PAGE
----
“Mobile clicks monetize at about 50 percent of traditional clicks,” said BGC Financial analyst Colin Gillis.
The reason is that mobile ads simply don’t engage users at the rate their desktop cousins do. Which makes sense: When you’re banging out a Google search on your smartphone, you’re more likely on the go and more likely to need to do something with that information. The leisure to tap an ad that captures your eye isn’t there.
Mobile was the first thing on Google CEO Larry Page’s mind on the earnings call with investment analysts Thursday. Page said many of us have one kind of screen or another in front of us or with us all the time. Switching among these screens, he said, has become the norm. And he said Google was “super well placed” to adapt its business model to this change in behavior.
Larry Page said 500 million people are now carrying Android phones and said Google is on pace to bring in $8 billion annually from mobile, though the figure included not just ads but also includes music, videos, and apps sold in the company’s online store.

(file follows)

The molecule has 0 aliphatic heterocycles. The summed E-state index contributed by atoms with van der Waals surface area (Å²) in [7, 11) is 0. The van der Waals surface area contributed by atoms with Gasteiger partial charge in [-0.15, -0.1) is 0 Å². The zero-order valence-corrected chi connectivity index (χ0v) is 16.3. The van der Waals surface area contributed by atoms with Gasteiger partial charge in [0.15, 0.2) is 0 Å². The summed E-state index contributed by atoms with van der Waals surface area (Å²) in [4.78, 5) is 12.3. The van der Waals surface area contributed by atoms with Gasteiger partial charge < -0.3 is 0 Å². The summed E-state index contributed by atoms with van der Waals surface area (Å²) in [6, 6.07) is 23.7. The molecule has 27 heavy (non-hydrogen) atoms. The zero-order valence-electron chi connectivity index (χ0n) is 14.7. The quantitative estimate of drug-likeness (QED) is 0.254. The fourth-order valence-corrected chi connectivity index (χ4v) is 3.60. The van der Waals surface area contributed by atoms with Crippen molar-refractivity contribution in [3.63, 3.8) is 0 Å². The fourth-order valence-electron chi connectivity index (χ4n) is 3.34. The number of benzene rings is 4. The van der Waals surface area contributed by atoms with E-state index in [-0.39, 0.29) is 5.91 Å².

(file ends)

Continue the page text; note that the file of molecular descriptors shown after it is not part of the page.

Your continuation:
Gartner says mobile ads generated close to $3.3 billion worldwide in 2011 and projects they will top $20 billion annually by the end of 2015.
Global internet advertising expenditures will rise about 31.5% between 2011 and 2013, according to a July 2011 forecast from Zenith Optimedia. Internet ad spending is expected to total about $72.18 billion USD this year, and reach $94.97 billion in 2013.
On the call, Google executives also extolled another effort that could one day lead to a much bigger pot of advertising gold. While Google’s ultra-high-speed Google Fiber network has only rolled out in one city so far, the prospect that Google could some day master television — still the biggest magnet for ad money — could eventually drown out concern over mobile.
Clearwire’s 40 MHz bandwidth will support peak speeds of 168 Mbps, twice as fast as anything Verizon, AT&T, Sprint and T-Mobile can throw it, according to John Saw, CTO of Clearwire.
LTE Advanced supports 8×8 MIMO downlink antennas. With a 40 MHz pipe, each sector might support 600 Mbps, or 30 subscribers streaming at 20 Mbps (times 3 sectors) – that’s wireless cable. Multi-casting might transmit a base of 6-8 local channels at little or low cost. Fiber to the home would be unnecessary.